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Closing Market Report

Star-Bulletin news services Wednesday, October 22, 2003


Tech stocks gain,
but Dow falters


NEW YORK >> Technology stocks boosted by Texas Instruments Inc.'s solid earnings report led Wall Street moderately higher yesterday, but the Dow Jones industrials lagged behind, held back by disappointing news from AT&T Corp.

Analysts said earnings reports didn't give the market a more significant advance because, while third-quarter profits have generally been strong, investors have already pushed stocks higher in anticipation of robust results. Earnings are reflected in many companies' share prices, said Jack Caffrey, equities strategist at J.P. Morgan Private Bank.

The Dow Jones industrial average fell 30.30, or 0.3 percent, to 9,747.64. The Nasdaq composite index was up 15.76, or 0.8 percent, at 1,940.90. The Standard & Poor's 500 index was up 1.35, or 0.1 percent, at 1,046.03.

Advancing issues outnumbered decliners about 5 to 4 on the New York Stock Exchange. Volume was moderate, with 1.44 billion shares traded, compared to 1.18 billion Monday.

The Russell 2000 index was up 5.17, or 1 percent, at 525.53. The NYSE composite index rose 7.31, or 0.1 percent, to 5,937.99. The American Stock Exchange composite index fell 1.00, or 0.1 percent, to 1,019.28.

The Treasury's two-year note was unchanged at 99 1832, with its yield remaining at 1.85 percent. The 10-year note gained 732 to 99 532, with its yield falling 3 basis points to 4.35 percent.

Texas Instruments' third-quarter profits more than doubled on rising sales in the semiconductor market, beating analysts' forecast by 2 cents a share. The chip maker rose $1.61, or 6.3 percent, to close at $27.28.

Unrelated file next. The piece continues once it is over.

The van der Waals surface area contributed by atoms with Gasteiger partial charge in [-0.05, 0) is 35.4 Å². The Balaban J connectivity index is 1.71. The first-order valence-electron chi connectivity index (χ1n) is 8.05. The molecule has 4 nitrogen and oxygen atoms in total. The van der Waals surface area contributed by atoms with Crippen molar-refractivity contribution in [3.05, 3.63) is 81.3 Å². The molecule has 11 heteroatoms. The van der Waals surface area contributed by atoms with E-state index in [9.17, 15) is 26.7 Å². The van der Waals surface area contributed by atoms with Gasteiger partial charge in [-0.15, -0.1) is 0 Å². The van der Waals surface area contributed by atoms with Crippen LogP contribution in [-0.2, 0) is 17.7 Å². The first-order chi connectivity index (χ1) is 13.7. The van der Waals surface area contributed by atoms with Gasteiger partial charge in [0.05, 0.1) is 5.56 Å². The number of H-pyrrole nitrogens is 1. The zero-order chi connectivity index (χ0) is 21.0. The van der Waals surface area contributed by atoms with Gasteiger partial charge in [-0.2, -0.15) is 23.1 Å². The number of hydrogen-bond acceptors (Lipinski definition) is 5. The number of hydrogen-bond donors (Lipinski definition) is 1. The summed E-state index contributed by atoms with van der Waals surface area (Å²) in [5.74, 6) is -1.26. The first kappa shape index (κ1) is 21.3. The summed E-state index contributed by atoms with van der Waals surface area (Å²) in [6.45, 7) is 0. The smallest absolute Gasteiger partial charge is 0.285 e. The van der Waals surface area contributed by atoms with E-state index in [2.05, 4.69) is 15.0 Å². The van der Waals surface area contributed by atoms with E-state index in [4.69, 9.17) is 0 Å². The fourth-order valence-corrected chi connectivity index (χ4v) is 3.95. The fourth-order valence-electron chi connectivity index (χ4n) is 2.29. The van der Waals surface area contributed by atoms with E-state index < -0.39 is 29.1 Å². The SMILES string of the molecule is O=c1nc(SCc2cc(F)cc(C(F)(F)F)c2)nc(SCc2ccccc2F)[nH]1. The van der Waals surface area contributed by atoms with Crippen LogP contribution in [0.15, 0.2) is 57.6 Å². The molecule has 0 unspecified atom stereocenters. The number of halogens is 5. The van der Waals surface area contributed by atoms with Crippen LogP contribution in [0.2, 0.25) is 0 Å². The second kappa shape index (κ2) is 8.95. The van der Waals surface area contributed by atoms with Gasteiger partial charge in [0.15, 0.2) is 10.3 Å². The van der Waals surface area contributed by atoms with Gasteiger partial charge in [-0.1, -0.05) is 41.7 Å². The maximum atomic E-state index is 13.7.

AT&T dropped $1.07, or 5.1 percent, to $20 after the company released disappointing third-quarter results. While profits nearly doubled compared to a weak showing a year ago, revenues fell 8.1 percent as Bell rivals and cell phones gained a growing share of the long distance market. Officials also revealed that AT&T employees overstated profits by $125 million in 2001 and 2002 to cover up an accounting mistake.

Eastman Kodak Co. was up 52 cents, or 2.3 percent, at $23.64, after a group of shareholders said they would ask the company to reconsider a plan to sharply reduce its dividend as it makes aggressive strides into the digital camera market, stepping back from its traditional film business.

After the close, Amazon.com Inc. posted third-quarter profits that beat analyst estimates by a penny. The online retailer, which fell 24 cents to $59.35 in the regular session, fell $1.05 in after-hours trading to $58.30.

Amgen Inc. also announced earnings after the close. The biotech company reversed a third-quarter loss largely on strong sales of its anemia-fighting drugs, beating analyst expectations by 2 cents a share. Amgen, which rose $1.76 in regular trading to $63.65, dipped 6 cents in extended dealings.


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